"The best advice I ever got was to feed as close to the organic source as you can because the more we process food, the more essential ingredients we cook out or leave out," Dr. David Evans, a Chester Basin veterinarian who practises holistic medicine, said Monday.

"What we must do for cats and dogs is to mimic what they would eat in the wild."

Before the 1930s and í40s, few people would have spent a plugged nickel on special food for their pets, Dr. Davis said.

"But the feed industry began looking around for new markets and they recognized the emergence of the pet industry," he said.

Indulgent pet owners looking for convenient packaging and prepared dishes that "looked" delicious became more and more interested in buying processed food for their dogs and cats.

"We have been so conditioned by the feed industry to believe these foods are best for our pets and itís just not so," Dr. Evans said.

"Dogs are built for raw food," he said.

As for cats, Dr. Evans said he has seen more than his share of overweight, diabetic cats who are addicted to one brand of cat food.

He is among a growing group of veterinarians interested in a more holistic approach to animal medicine but the vast majority of vets continue to believe that pet food manufacturers have science on their side.

"I canít say I would vouch for the pet food industry, but you pretty much have to go by faith," said Dr. Adva Barkai-Ronayoe, a Truro veterinarian.

"The companies we deal with here have much higher quality control," she said. Their products "are like medication and are only sold through vets."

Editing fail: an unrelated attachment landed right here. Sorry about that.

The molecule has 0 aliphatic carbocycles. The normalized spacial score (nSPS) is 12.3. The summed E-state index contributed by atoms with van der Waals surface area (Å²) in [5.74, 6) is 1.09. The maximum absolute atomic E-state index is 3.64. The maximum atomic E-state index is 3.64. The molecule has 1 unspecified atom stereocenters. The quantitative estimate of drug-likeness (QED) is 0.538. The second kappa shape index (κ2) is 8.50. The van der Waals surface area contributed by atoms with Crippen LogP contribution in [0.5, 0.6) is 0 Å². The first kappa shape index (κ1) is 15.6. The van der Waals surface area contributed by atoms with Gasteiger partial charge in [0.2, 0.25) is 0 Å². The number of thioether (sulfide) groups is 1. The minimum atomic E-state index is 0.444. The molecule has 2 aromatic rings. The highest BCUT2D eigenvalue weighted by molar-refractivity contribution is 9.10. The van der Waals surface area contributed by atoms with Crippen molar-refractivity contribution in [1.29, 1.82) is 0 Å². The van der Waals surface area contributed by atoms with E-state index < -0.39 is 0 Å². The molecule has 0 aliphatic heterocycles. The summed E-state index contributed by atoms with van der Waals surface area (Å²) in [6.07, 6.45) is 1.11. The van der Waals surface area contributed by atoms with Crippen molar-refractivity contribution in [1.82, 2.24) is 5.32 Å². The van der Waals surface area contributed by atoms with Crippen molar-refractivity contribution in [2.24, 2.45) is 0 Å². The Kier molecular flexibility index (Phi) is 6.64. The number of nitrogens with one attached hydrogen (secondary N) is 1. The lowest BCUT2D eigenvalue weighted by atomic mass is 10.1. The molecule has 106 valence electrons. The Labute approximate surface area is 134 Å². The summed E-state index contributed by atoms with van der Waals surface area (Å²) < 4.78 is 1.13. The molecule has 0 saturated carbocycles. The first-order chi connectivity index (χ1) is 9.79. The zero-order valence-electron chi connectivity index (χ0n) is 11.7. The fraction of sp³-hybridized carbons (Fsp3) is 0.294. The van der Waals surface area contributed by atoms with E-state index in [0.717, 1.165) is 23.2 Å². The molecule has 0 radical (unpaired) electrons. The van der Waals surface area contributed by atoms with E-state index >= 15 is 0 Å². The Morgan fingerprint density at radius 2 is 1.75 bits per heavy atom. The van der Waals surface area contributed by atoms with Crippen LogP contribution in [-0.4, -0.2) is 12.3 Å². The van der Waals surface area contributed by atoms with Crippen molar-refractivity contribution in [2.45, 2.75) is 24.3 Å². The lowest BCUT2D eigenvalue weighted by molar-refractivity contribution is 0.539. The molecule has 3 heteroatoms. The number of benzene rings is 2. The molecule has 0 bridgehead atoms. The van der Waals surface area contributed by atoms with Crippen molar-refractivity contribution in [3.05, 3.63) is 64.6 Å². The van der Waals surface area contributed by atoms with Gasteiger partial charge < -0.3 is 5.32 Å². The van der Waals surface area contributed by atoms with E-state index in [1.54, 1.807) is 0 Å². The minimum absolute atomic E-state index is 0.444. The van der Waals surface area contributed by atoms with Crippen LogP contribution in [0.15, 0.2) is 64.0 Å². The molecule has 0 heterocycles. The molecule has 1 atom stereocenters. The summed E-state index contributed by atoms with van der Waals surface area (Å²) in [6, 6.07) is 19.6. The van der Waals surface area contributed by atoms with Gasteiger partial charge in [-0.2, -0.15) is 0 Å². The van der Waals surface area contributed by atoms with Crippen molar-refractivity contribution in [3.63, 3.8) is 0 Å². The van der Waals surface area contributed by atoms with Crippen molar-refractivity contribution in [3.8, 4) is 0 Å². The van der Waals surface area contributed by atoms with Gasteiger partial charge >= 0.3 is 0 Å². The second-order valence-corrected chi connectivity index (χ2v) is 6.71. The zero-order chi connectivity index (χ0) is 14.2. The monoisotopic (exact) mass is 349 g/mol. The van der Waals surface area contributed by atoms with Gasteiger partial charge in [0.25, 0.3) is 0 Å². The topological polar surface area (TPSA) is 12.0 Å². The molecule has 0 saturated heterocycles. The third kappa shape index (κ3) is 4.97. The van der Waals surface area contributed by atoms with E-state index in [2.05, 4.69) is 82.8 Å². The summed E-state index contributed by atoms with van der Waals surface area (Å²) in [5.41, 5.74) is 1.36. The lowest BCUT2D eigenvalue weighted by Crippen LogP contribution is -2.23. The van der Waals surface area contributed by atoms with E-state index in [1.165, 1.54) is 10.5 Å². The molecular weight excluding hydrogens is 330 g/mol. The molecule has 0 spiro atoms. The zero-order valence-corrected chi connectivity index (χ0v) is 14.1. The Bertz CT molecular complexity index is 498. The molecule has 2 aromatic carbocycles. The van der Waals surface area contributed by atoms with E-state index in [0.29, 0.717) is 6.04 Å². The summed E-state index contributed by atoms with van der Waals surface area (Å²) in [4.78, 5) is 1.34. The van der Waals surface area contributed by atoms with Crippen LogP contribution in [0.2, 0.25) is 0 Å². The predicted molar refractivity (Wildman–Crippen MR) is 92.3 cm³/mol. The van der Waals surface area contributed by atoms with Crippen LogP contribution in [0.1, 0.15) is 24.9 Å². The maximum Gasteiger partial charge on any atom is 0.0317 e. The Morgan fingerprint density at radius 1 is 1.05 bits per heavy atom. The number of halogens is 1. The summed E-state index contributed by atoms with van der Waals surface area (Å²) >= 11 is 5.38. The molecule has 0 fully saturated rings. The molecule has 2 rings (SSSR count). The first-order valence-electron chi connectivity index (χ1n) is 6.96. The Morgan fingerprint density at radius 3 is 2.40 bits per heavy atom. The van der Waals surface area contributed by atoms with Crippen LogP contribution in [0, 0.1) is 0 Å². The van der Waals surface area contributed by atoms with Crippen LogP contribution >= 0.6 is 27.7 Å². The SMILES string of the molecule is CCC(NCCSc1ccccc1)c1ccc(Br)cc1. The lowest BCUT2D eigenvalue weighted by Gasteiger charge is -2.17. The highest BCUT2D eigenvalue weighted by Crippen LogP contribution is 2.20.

"At the end of the day, the manufactured food is probably safer than to go with a raw food diet. There is a lot of research that goes into pet food."

Nonetheless, those who believe raw food is best for their dogs appear to be growing in numbers, and at least one Nova Scotia company is benefiting.

Totally Raw Natural Dog Food of North River, Colchester County, has found a niche market.

"We got into this because one of our dogs was having one physical problem after another, including a cancerous growth," said co-owner Karen Campbell.

Seven years later, Daisy is the picture of health and Ms. Campbell said itís because the dog eats only raw food.

The company packages meals consisting of fish, chicken, lamb, beef and vegetables, bones and tripe.

"Theyíre individually packaged and fresh frozen ó good, healthy food with no preservatives," Ms. Campbell said, adding that the company delivers right to customersí doors.

She and many proponents of raw food for pets say dogs that eat raw meat have better coats, better breath and fewer health problems.

Dr. Barkai-Ronayoe said pet owners should not panic.

"Ensure the pet gets a good quality diet from a company with a good name," she said. "Try not to overreact, and read the science behind it."


íWe have been so conditioned by the feed industry to believe these foods are best for our pets and itís just not so.í

March 29th, 2007, 03:36 PM
Great articles!

And a good reminder of how Mad Cow disease got started in the first place... and gets passed on. Things like ground up sheep brains don't belong in a herbivore cow's food, either.